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Legal radar:

US State Department employee sentenced for selling fakes – According to a US State Department press release, a former employee and his spouse were sentenced last week for their roles in a conspiracy to traffic counterfeit goods. The couple reportedly trafficked in hundreds of thousands of dollars in fake items through e-commerce accounts operated from State Department computers at the US Embassy in Seoul, South Korea. The pair pleaded guilty in December 2020, with the former employee sentenced to 18 months in prison (and three years of supervised release) and his wife sentenced to three years of supervised release (with the first eight months consisting of home confinement). Furthermore, the couple were ordered to forfeit $229,309. (TJL)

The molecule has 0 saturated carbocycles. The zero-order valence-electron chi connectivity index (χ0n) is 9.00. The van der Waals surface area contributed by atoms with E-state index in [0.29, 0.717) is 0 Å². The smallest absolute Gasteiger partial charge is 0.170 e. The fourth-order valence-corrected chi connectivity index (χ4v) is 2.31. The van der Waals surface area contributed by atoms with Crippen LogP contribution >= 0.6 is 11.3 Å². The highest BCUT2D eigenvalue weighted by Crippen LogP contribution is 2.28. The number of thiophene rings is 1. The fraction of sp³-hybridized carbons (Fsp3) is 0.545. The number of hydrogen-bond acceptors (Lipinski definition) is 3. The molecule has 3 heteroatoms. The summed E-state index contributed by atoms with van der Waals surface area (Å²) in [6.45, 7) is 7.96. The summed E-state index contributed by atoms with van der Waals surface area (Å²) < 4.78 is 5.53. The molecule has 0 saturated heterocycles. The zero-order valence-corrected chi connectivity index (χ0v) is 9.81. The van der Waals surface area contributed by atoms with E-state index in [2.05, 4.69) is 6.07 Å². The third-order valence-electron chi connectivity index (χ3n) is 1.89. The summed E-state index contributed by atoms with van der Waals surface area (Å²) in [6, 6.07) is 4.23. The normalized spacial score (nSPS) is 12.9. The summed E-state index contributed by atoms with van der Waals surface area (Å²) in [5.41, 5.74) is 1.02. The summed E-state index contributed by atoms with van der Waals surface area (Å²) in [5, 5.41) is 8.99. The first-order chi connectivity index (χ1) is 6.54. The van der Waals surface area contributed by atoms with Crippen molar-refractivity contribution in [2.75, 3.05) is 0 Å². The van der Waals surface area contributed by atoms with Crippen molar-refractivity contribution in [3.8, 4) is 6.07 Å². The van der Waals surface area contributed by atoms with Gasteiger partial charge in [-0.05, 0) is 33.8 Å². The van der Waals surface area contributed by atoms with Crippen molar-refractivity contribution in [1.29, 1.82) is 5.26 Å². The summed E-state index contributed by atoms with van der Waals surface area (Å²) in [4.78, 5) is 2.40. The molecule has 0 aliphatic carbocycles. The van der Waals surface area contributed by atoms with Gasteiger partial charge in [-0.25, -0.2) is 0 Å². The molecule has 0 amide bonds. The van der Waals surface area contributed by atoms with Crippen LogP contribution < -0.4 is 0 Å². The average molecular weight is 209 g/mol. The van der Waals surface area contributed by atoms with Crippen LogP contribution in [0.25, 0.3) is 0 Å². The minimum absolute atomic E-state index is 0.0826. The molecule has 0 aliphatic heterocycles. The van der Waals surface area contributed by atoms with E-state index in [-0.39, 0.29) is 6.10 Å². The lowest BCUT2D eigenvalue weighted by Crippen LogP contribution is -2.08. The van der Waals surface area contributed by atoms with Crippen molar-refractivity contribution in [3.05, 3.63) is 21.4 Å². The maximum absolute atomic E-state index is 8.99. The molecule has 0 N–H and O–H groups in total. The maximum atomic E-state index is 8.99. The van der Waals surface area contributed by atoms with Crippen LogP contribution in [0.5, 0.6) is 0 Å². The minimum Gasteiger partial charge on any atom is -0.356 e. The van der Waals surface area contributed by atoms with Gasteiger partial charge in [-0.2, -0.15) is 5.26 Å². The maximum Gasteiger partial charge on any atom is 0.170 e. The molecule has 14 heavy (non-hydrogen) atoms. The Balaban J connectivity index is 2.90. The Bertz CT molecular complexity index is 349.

Office radar:

(For more of the latest coronavirus-related updates from national IP offices, please read our dedicated article which is being continuously updated)

INAPI moves step closer to Madrid – The Chilean government’s Senate Foreign Relations Committee has unanimously approved the Madrid Protocol – moving it closer to being implemented in the country. In a 5-0 vote, the committee gave the green light to the draft agreement, and it now moves to the Chilean chamber for a further vote. At a speech during the committee (before the vote), INAPI director Loreto Bresky referenced a 27% growth in trademark applications in Chile in 2020 compared to the previous year, expanding: “This growth was driven mainly by residents, and in particular, by natural persons. Currently, these entrepreneurs have no choice but to go country by country to request the registration of their trademarks. With the Madrid Protocol, they will have a different alternative.” In a WTR article from December 2020, local practitioners voiced some concerns over the Madrid system’s implementation in Chile – including the potential impact on INAPI’s workload and the readiness of the current legal framework. (TJL)